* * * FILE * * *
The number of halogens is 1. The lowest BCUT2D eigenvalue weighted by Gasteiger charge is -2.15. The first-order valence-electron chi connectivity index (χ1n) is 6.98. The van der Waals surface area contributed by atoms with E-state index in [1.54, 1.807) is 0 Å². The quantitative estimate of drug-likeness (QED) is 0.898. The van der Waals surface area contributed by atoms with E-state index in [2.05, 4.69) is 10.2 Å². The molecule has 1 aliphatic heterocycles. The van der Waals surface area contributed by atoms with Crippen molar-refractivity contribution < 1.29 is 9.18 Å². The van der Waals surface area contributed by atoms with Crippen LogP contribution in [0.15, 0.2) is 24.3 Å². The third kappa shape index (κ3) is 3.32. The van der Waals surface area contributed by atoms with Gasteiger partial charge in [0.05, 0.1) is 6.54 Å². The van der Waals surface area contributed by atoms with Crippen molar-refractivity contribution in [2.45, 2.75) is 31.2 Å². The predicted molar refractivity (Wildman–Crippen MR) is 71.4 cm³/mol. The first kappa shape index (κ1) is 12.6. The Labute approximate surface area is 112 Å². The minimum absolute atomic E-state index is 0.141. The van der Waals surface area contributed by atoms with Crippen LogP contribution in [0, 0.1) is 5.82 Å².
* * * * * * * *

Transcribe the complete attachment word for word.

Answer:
The number of halogens is 1. The lowest BCUT2D eigenvalue weighted by Gasteiger charge is -2.15. The first-order valence-electron chi connectivity index (χ1n) is 6.98. The van der Waals surface area contributed by atoms with E-state index in [1.54, 1.807) is 0 Å². The quantitative estimate of drug-likeness (QED) is 0.898. The van der Waals surface area contributed by atoms with E-state index in [2.05, 4.69) is 10.2 Å². The molecule has 1 aliphatic heterocycles. The van der Waals surface area contributed by atoms with Crippen molar-refractivity contribution < 1.29 is 9.18 Å². The van der Waals surface area contributed by atoms with Crippen LogP contribution in [0.15, 0.2) is 24.3 Å². The third kappa shape index (κ3) is 3.32. The van der Waals surface area contributed by atoms with Gasteiger partial charge in [0.05, 0.1) is 6.54 Å². The van der Waals surface area contributed by atoms with Crippen molar-refractivity contribution in [2.45, 2.75) is 31.2 Å². The predicted molar refractivity (Wildman–Crippen MR) is 71.4 cm³/mol. The first kappa shape index (κ1) is 12.6. The Labute approximate surface area is 112 Å². The minimum absolute atomic E-state index is 0.141. The van der Waals surface area contributed by atoms with Crippen LogP contribution in [0, 0.1) is 5.82 Å².